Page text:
Nebraska Early Childhood Education Endowment Fund, Constitutional Amendment 5 (2006)
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Nebraska Early Childhood Education Endowment Fund Amendment, also known as Amendment 5, was a legislatively-referred constitutional amendment on the November 7, 2006 general election ballot in Nebraska, where it was approved.
|Amendment 5 (Early Childhood Education Endowment Fund)|
Official results via: Nebraska Blue Book 2008-09 (p.264)
Text of measure
The language that appeared on the ballot:
- A vote FOR this amendment will permit use of perpetual school funds for early childhood educational purposes through public schools, will create an early childhood education endowment fund and allocate $40,000,000 of perpetual school funds to the endowment fund, subject to reversion to the common schools if the annual income from $20,000,000 of private funds is not irrevocably committed to the endowment fund, and will define early childhood education for purposes of Article VII of the Constitution of Nebraska.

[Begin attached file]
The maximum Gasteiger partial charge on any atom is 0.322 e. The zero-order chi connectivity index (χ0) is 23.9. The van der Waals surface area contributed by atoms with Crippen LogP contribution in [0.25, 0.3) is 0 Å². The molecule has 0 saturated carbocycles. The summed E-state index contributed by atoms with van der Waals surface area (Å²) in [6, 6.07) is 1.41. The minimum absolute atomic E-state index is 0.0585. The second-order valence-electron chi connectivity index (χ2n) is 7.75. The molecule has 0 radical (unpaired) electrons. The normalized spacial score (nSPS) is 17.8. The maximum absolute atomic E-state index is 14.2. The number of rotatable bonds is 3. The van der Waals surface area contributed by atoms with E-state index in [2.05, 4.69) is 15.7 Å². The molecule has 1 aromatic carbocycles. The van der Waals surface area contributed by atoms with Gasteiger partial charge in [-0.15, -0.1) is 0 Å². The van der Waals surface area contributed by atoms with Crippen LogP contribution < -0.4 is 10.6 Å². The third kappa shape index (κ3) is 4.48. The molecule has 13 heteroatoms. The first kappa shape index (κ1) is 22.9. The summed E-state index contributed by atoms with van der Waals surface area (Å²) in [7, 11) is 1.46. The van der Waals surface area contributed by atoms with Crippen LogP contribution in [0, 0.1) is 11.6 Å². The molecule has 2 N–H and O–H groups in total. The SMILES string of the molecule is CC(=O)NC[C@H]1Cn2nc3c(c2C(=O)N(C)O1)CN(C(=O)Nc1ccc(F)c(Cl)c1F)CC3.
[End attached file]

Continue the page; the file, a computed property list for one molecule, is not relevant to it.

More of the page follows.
- A vote AGAINST this amendment will not change the use of the perpetual school funds, will not create an early childhood education endowment fund, and will not define early childhood education.
- A constitutional amendment to permit use of funds dedicated to the common schools for early childhood educational purposes.
It was sponsored by state senator Kermit Brashear, speaker of the Nebraska Legislature in 2005 and 2006, to amend Article VIII, sections 7-9. It was intended to reassign $40 million of Nebraska's perpetual fund for schools to the creation of an early childhood education endowment fund.
Objectives of the initiative
This amendment put $40 million of public money from the perpetual fund for schools in a new early childhood education endowment fund. The result of this transfer is that the annual interest from this $40 million, which had previously been going to K-12 education, would be used to make grants to schools, community-based teaching organizations, etc., to establish early childhood education programs for children from birth through kindergarten age (dead link). Nebraska's Legislative Fiscal Analyst estimates an annual loss of $1.8 million to K-12 funding from this amendment (the interest from the $40 million). To maintain the same level and quality of K-12 education, the state would then need to raise taxes enough to increase annual tax revenue by $1.8 million.
Donors to the campaign for the measure:
- Families for Amendment 5: $441,686
- Total: $441,686
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